Longspined bullhead

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Longspined bullhead
Long Spined Scorpion Fish.jpg
Longspined bullhead. Photographed at Scarborough, North Yorkshire
Scientific classification
Kingdom: Animalia
Phylum: Chordata
Class: Actinopterygii
Order: Scorpaeniformes
Family: Cottidae
Genus: Taurulus
Gratzianov, 1907
Species: T. bubalis
Binomial name
Taurulus bubalis
(Euphrasén, 1786)
Longspined Bullhead Taurulus bubalis distribution map.png
Longspined bullhead range.[2]
Cottus bubalis
Cottus maculatus

The longspined bullhead (Taurulus bubalis), also known as the longspined sea-scorpion, is a coastal fish of the sculpin family Cottidae, inhabiting marine waters of Europe.


The longspined bullhead is a small fish with a thick, tapering body and a large head and resembles the shorthorn sculpin (Myoxocephalus scorpius). It has two spines on each side on the gill cover, the front one extending further than the rear one. The skin is not clad in scales. There is a row of bony tubercles running along the flank on the lateral line and there are backward sloping bony tubercles on the crown of the head. It has a variety of colours ranging from shades of brown or olive green, with cream blotches and four dark, vertical bands. The belly is pale bluish-green but becomes suffused with red in males in the breeding season.[3]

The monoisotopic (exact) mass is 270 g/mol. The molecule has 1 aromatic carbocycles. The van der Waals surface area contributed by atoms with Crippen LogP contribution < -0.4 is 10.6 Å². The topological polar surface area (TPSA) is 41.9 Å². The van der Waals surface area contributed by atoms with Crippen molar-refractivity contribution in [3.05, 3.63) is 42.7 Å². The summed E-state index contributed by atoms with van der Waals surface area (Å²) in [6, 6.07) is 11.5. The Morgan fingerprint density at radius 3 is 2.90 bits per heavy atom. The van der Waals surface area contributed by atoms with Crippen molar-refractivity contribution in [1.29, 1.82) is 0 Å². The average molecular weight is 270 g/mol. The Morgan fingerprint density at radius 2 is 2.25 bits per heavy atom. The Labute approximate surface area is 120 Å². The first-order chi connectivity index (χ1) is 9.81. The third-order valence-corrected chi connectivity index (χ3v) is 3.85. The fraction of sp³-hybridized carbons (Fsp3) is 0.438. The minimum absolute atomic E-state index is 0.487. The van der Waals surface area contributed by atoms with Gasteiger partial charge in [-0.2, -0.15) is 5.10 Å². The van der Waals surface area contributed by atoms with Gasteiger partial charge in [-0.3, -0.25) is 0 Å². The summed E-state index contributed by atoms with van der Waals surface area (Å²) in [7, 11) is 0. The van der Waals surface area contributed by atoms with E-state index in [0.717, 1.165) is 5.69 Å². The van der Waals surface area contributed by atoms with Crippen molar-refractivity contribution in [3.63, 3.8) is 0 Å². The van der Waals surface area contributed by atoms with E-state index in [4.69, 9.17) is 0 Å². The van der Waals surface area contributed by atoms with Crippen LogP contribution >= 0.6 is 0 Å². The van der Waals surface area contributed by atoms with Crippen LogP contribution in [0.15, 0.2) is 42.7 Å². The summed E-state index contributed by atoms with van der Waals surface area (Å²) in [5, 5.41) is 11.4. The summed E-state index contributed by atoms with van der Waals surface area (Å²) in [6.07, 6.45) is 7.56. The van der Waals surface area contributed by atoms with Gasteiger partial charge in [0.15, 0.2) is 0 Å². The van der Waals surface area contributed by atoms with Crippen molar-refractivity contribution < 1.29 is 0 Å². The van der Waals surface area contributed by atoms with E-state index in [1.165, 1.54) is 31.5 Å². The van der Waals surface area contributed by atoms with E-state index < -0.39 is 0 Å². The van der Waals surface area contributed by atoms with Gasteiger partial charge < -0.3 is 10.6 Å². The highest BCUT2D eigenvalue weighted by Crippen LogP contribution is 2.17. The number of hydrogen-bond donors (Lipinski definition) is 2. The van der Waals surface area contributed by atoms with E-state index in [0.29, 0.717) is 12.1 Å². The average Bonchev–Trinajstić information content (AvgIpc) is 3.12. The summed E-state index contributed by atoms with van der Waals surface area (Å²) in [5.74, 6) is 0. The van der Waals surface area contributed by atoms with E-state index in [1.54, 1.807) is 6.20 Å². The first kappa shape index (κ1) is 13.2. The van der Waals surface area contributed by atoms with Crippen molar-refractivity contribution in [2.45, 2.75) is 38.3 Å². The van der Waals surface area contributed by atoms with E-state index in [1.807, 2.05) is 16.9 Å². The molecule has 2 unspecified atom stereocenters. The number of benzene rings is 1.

Bullhead are predators that will eat prawns, molluscs and small fish such as gobies and blennies. Despite their small size they are aggressive and will attack fish bigger than themselves. They lie in wait for prey, camouflaged against rocks and weed before striking out at anything that passes. Like all fish in the Cottidae family, the bullhead does not have a swim bladder, meaning that it sinks as soon as it stops swimming. Breeding takes place in early spring and fertilisation is internal, the eggs are laid in algae and are guarded by the adults. Once the fry hatch, they go offshore for a while, before returning to the coast. The reproduction of this species has not been fully studied however. They can be found from tidal areas to 30 m (1,200 in) down, though they are most common at the coast.[3][4]

Other names[edit]

Other English names for this species include sea scorpion, bullhead, rockfish, rock sculpin, scorpion fish, clobberhead.


  1. ^ NatureServe (2016). "Taurulus bubalis". IUCN Red List of Threatened Species. Version 2016.3. International Union for Conservation of Nature. Retrieved 3 April 2017. 
  2. ^ International Union for Conservation of Nature (IUCN) 2014. Taurulus bubalis. In: IUCN 2015. The IUCN Red List of Threatened Species. Version 2015.2. http://www.iucnredlist.org. Downloaded on 22 July 2015.
  3. ^ a b "Longspined bullhead: Taurulus bubalis". NatureGate. Retrieved 2013-12-16. 
  4. ^ The Pocket Guide to Saltwater Fishes of Britain and Europe